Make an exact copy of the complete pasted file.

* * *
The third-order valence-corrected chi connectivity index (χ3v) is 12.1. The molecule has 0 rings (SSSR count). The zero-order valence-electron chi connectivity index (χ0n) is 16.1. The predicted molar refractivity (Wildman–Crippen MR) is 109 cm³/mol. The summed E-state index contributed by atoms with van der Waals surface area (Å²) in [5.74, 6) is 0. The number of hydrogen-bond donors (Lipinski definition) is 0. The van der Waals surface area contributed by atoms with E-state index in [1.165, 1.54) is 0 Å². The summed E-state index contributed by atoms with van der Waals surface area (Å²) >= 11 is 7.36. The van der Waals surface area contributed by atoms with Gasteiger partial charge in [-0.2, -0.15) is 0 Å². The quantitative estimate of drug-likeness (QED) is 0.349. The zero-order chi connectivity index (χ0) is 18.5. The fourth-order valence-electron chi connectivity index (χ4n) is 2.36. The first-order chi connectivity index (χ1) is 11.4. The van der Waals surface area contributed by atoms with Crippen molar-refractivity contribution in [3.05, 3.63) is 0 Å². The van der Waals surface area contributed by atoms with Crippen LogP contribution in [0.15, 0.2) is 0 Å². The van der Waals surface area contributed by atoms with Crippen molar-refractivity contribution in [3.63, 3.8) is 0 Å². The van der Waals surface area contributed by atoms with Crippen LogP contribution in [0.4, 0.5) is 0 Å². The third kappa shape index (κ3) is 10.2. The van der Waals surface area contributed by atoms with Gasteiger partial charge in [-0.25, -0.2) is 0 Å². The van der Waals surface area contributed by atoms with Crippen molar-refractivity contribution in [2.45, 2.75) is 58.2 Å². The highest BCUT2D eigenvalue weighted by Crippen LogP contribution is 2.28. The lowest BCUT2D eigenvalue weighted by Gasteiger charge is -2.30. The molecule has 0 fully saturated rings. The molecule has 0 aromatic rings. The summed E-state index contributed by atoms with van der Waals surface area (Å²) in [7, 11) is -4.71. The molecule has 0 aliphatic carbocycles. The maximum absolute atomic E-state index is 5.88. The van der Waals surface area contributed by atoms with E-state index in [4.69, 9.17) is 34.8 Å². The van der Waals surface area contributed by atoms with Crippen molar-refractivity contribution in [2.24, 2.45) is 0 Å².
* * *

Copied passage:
The third-order valence-corrected chi connectivity index (χ3v) is 12.1. The molecule has 0 rings (SSSR count). The zero-order valence-electron chi connectivity index (χ0n) is 16.1. The predicted molar refractivity (Wildman–Crippen MR) is 109 cm³/mol. The summed E-state index contributed by atoms with van der Waals surface area (Å²) in [5.74, 6) is 0. The number of hydrogen-bond donors (Lipinski definition) is 0. The van der Waals surface area contributed by atoms with E-state index in [1.165, 1.54) is 0 Å². The summed E-state index contributed by atoms with van der Waals surface area (Å²) >= 11 is 7.36. The van der Waals surface area contributed by atoms with Gasteiger partial charge in [-0.2, -0.15) is 0 Å². The quantitative estimate of drug-likeness (QED) is 0.349. The zero-order chi connectivity index (χ0) is 18.5. The fourth-order valence-electron chi connectivity index (χ4n) is 2.36. The first-order chi connectivity index (χ1) is 11.4. The van der Waals surface area contributed by atoms with Crippen molar-refractivity contribution in [3.05, 3.63) is 0 Å². The van der Waals surface area contributed by atoms with Crippen LogP contribution in [0.15, 0.2) is 0 Å². The van der Waals surface area contributed by atoms with Crippen molar-refractivity contribution in [3.63, 3.8) is 0 Å². The van der Waals surface area contributed by atoms with Crippen LogP contribution in [0.4, 0.5) is 0 Å². The third kappa shape index (κ3) is 10.2. The van der Waals surface area contributed by atoms with Gasteiger partial charge in [-0.25, -0.2) is 0 Å². The van der Waals surface area contributed by atoms with Crippen molar-refractivity contribution in [2.45, 2.75) is 58.2 Å². The highest BCUT2D eigenvalue weighted by Crippen LogP contribution is 2.28. The lowest BCUT2D eigenvalue weighted by Gasteiger charge is -2.30. The molecule has 0 fully saturated rings. The molecule has 0 aromatic rings. The summed E-state index contributed by atoms with van der Waals surface area (Å²) in [7, 11) is -4.71. The molecule has 0 aliphatic carbocycles. The maximum absolute atomic E-state index is 5.88. The van der Waals surface area contributed by atoms with E-state index in [4.69, 9.17) is 34.8 Å². The van der Waals surface area contributed by atoms with Crippen molar-refractivity contribution in [2.24, 2.45) is 0 Å².